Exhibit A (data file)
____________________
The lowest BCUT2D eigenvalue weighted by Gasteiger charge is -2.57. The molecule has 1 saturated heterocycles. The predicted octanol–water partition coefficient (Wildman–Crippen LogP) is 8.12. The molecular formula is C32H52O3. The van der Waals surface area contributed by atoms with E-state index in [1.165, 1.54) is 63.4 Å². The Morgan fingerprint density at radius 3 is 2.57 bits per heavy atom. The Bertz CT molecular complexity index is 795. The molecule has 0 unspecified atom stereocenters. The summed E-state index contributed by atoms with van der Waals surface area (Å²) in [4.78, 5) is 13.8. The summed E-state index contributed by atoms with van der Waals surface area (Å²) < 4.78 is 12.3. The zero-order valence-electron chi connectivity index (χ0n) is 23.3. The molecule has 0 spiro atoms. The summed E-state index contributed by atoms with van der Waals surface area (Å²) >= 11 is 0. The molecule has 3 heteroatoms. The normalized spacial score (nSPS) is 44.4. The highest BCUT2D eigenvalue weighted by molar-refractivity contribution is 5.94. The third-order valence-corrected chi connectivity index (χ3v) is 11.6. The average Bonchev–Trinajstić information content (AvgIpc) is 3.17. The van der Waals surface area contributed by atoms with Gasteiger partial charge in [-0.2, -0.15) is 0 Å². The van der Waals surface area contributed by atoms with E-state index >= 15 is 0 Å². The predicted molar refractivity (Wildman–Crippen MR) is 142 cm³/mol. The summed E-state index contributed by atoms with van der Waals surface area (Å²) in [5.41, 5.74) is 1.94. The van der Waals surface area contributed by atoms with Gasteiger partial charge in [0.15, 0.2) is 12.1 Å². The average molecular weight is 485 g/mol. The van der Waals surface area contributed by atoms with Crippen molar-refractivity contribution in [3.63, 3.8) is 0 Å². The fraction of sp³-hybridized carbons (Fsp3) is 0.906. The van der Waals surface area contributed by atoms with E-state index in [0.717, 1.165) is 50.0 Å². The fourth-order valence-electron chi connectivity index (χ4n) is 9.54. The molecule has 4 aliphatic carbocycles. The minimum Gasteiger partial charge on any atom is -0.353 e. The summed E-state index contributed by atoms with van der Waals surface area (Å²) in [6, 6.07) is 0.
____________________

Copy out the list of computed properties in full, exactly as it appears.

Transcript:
The lowest BCUT2D eigenvalue weighted by Gasteiger charge is -2.57. The molecule has 1 saturated heterocycles. The predicted octanol–water partition coefficient (Wildman–Crippen LogP) is 8.12. The molecular formula is C32H52O3. The van der Waals surface area contributed by atoms with E-state index in [1.165, 1.54) is 63.4 Å². The Morgan fingerprint density at radius 3 is 2.57 bits per heavy atom. The Bertz CT molecular complexity index is 795. The molecule has 0 unspecified atom stereocenters. The summed E-state index contributed by atoms with van der Waals surface area (Å²) in [4.78, 5) is 13.8. The summed E-state index contributed by atoms with van der Waals surface area (Å²) < 4.78 is 12.3. The zero-order valence-electron chi connectivity index (χ0n) is 23.3. The molecule has 0 spiro atoms. The summed E-state index contributed by atoms with van der Waals surface area (Å²) >= 11 is 0. The molecule has 3 heteroatoms. The normalized spacial score (nSPS) is 44.4. The highest BCUT2D eigenvalue weighted by molar-refractivity contribution is 5.94. The third-order valence-corrected chi connectivity index (χ3v) is 11.6. The average Bonchev–Trinajstić information content (AvgIpc) is 3.17. The van der Waals surface area contributed by atoms with Gasteiger partial charge in [-0.2, -0.15) is 0 Å². The van der Waals surface area contributed by atoms with E-state index >= 15 is 0 Å². The predicted molar refractivity (Wildman–Crippen MR) is 142 cm³/mol. The summed E-state index contributed by atoms with van der Waals surface area (Å²) in [5.41, 5.74) is 1.94. The van der Waals surface area contributed by atoms with Gasteiger partial charge in [0.15, 0.2) is 12.1 Å². The average molecular weight is 485 g/mol. The van der Waals surface area contributed by atoms with Crippen molar-refractivity contribution in [3.63, 3.8) is 0 Å². The fraction of sp³-hybridized carbons (Fsp3) is 0.906. The van der Waals surface area contributed by atoms with E-state index in [0.717, 1.165) is 50.0 Å². The fourth-order valence-electron chi connectivity index (χ4n) is 9.54. The molecule has 4 aliphatic carbocycles. The minimum Gasteiger partial charge on any atom is -0.353 e. The summed E-state index contributed by atoms with van der Waals surface area (Å²) in [6, 6.07) is 0.